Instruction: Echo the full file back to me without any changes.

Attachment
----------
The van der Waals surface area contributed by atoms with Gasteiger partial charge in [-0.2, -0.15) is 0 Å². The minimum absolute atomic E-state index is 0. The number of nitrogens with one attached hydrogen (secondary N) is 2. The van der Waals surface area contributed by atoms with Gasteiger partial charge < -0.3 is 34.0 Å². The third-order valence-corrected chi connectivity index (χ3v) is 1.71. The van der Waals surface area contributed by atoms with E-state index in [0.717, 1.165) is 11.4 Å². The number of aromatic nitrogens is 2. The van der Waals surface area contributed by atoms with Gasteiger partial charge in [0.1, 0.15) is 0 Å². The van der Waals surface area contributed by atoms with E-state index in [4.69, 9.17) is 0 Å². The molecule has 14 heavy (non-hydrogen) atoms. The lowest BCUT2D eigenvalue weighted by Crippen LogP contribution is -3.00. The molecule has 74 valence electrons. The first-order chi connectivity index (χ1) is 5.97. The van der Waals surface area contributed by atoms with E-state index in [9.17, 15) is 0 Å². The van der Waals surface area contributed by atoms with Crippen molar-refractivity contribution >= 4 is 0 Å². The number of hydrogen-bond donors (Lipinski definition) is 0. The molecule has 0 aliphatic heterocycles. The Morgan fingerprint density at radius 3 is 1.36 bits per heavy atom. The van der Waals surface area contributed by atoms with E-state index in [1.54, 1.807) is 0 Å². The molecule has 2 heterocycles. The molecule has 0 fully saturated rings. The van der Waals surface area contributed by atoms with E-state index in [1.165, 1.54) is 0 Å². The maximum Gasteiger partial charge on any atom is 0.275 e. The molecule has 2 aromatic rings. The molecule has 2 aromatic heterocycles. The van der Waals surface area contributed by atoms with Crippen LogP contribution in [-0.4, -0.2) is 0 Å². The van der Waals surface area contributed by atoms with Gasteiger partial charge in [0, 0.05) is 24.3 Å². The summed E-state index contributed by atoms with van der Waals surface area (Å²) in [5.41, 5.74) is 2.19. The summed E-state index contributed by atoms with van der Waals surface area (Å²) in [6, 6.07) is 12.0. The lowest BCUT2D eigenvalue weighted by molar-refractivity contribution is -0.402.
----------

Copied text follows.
The van der Waals surface area contributed by atoms with Gasteiger partial charge in [-0.2, -0.15) is 0 Å². The minimum absolute atomic E-state index is 0. The number of nitrogens with one attached hydrogen (secondary N) is 2. The van der Waals surface area contributed by atoms with Gasteiger partial charge < -0.3 is 34.0 Å². The third-order valence-corrected chi connectivity index (χ3v) is 1.71. The van der Waals surface area contributed by atoms with E-state index in [0.717, 1.165) is 11.4 Å². The number of aromatic nitrogens is 2. The van der Waals surface area contributed by atoms with Gasteiger partial charge in [0.1, 0.15) is 0 Å². The van der Waals surface area contributed by atoms with E-state index in [4.69, 9.17) is 0 Å². The molecule has 14 heavy (non-hydrogen) atoms. The lowest BCUT2D eigenvalue weighted by Crippen LogP contribution is -3.00. The molecule has 74 valence electrons. The first-order chi connectivity index (χ1) is 5.97. The van der Waals surface area contributed by atoms with E-state index in [9.17, 15) is 0 Å². The van der Waals surface area contributed by atoms with Crippen molar-refractivity contribution >= 4 is 0 Å². The number of hydrogen-bond donors (Lipinski definition) is 0. The molecule has 0 aliphatic heterocycles. The Morgan fingerprint density at radius 3 is 1.36 bits per heavy atom. The van der Waals surface area contributed by atoms with E-state index in [1.54, 1.807) is 0 Å². The molecule has 2 heterocycles. The molecule has 0 fully saturated rings. The van der Waals surface area contributed by atoms with E-state index in [1.165, 1.54) is 0 Å². The maximum Gasteiger partial charge on any atom is 0.275 e. The molecule has 2 aromatic rings. The molecule has 2 aromatic heterocycles. The van der Waals surface area contributed by atoms with Crippen LogP contribution in [-0.4, -0.2) is 0 Å². The van der Waals surface area contributed by atoms with Gasteiger partial charge in [0, 0.05) is 24.3 Å². The summed E-state index contributed by atoms with van der Waals surface area (Å²) in [5.41, 5.74) is 2.19. The summed E-state index contributed by atoms with van der Waals surface area (Å²) in [6, 6.07) is 12.0. The lowest BCUT2D eigenvalue weighted by molar-refractivity contribution is -0.402.